This weekend we bought new end tables and a smaller Christmas tree. We live in a small ranch house, and in order to have our 7' tree, we always had to move an end table out for the month. We opted for a smaller, 4' bushy little tree which sits upon one of the new end tables. I also decided to get rid of half the decorations, and I must say, I am very satisfied with the outcome.

Snow! NO!!!

Saturday, December 5, 2009

Holiday gathering

Today I attended the St. Louis Writer's Guild Christmas Party. Holiday open mic readings were nostalgic, poignant and humorous. It was a very enjoyable time, good food and terrific friends. Lynn's story, Black Cake was outstanding; we were laughing aloud. It is one thing to write memoir, but it is difficult to stand before a group and read personal essay. She did a great job. My little tome was about my grandchildrens' Christmas pageant. Three year old Austin shouted in church when he saw his sister in costume, "Here comes Ashley and she's a German Shepard." The pageant went downhill from there, but it was one of the most memorable performances ever. If anyone wants to read it, let me know and I will forward it to you.

Thursday, December 3, 2009

Guest author at library tonight

Insomnia is miserable! I have been awake since 2:00 a.m. You'd think it would be a productive time for me. I rewrote a nostalgic Christmas piece which I will read at the St. Louis Writer's Guild holiday party this Saturday, and I rediscovered some of my old stuff that I should recycle again. I am still wide awake. I'm thinking that I am still on a high because the doctor was so impressed with my 20 pound weight loss in one year, that she said I did not have to have my blood work up done yesterday. My cholesterol etc. numbers were good last year and she anticipated that they could only have improved. That is good news for sure.

Author, Wally Lamb (She's Come Undone, and MY ALL TIME FAVORITE BOOK, IKnow This Much is True, is featured speaker at the county library on N. Lindbergh (across the street from Nieman-Marcus)at 7:00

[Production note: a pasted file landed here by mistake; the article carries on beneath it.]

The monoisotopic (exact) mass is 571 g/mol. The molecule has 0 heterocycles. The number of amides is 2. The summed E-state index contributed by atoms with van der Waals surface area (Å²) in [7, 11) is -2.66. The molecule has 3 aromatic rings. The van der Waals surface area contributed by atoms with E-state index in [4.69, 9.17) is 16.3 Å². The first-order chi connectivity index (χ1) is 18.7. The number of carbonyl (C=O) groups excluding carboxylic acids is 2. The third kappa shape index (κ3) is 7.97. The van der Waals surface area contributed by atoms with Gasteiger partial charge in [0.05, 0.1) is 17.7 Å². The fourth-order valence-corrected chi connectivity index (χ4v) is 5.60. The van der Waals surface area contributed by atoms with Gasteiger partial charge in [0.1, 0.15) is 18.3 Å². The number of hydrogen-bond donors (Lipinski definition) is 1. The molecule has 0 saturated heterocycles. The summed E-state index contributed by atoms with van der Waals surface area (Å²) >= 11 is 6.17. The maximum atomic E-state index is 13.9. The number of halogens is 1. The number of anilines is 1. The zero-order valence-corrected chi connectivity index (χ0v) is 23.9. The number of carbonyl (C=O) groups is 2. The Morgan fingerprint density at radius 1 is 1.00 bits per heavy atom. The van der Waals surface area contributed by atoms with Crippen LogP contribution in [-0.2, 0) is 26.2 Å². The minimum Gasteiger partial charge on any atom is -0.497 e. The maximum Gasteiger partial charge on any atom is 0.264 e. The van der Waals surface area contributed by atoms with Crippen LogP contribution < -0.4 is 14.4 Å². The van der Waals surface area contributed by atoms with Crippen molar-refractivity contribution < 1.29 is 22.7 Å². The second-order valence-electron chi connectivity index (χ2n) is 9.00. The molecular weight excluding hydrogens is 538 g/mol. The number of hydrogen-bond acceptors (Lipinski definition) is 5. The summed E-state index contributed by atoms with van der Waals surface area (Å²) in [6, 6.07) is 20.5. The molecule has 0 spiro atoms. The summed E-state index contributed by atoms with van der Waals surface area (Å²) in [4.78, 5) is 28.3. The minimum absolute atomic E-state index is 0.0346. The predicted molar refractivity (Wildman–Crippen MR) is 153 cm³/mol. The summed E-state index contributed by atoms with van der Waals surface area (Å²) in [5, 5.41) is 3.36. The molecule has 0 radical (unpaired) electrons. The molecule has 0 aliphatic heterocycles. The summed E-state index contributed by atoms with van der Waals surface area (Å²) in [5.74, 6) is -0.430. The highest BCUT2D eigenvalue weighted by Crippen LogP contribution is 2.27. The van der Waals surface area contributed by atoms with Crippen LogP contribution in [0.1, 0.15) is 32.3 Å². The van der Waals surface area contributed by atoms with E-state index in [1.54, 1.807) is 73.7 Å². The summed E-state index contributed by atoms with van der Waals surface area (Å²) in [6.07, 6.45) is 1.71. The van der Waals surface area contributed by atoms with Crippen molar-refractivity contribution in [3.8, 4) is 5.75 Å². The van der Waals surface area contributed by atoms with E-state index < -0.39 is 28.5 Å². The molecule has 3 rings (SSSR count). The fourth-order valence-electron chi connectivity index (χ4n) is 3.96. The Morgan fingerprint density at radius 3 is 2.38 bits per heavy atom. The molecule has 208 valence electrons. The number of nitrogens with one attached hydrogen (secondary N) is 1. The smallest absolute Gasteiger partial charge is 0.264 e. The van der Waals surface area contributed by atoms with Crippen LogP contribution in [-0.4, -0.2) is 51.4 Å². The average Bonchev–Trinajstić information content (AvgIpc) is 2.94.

Wednesday, December 2, 2009

Significant dates

I have a little decorative calendar. Each day I change the two wooden number blocks. Today the first thought that popped into my mind was how much I hated history classes - memorizing dates made me crazy. Once I got older and travelled to many of the places I'd studied, I'd wished I'd paid closer attention. To this day, I have trouble recalling dates with historical signifigance.

Today's date was a fateful one for me. Forty-two years ago, at the age of eighteen, I married my first husband who had just turned nineteen. The small church was where his parents had been married by the same old minister. It was a freezing wet, blustery, late afternoon. The sleet started as I stepped out of the car. My tears started as I walked down the aisle. The pastor offered me his handkerchief. When you are eighteen and your heart is battling with your head, you don't have enough wisdom or courage to do the right thing. During premarital counseling, the pastor stated that marriage can only survive if both people bring their own ropes, join them together and tie up their lives in a square knot that will not slip when times get rough. He demonstrated a slip knot and a square knot. The analogy sounded musical and made my brain spark with excitement because I love words. The message itself was lost on two kids trying to escape dysfunctional households. We succeeded, and we went on to create our own.

We were bound together for a quarter century with two frayed ropes, yet we never felt connected. The knot slipped, and when we came unbound, our lives began. We are both happily remarried and have two wonderful children and four delightful grandchildren as a result of our union. I regard this day not with sadness, anger, regret or melancholy; it is part of MY histoy.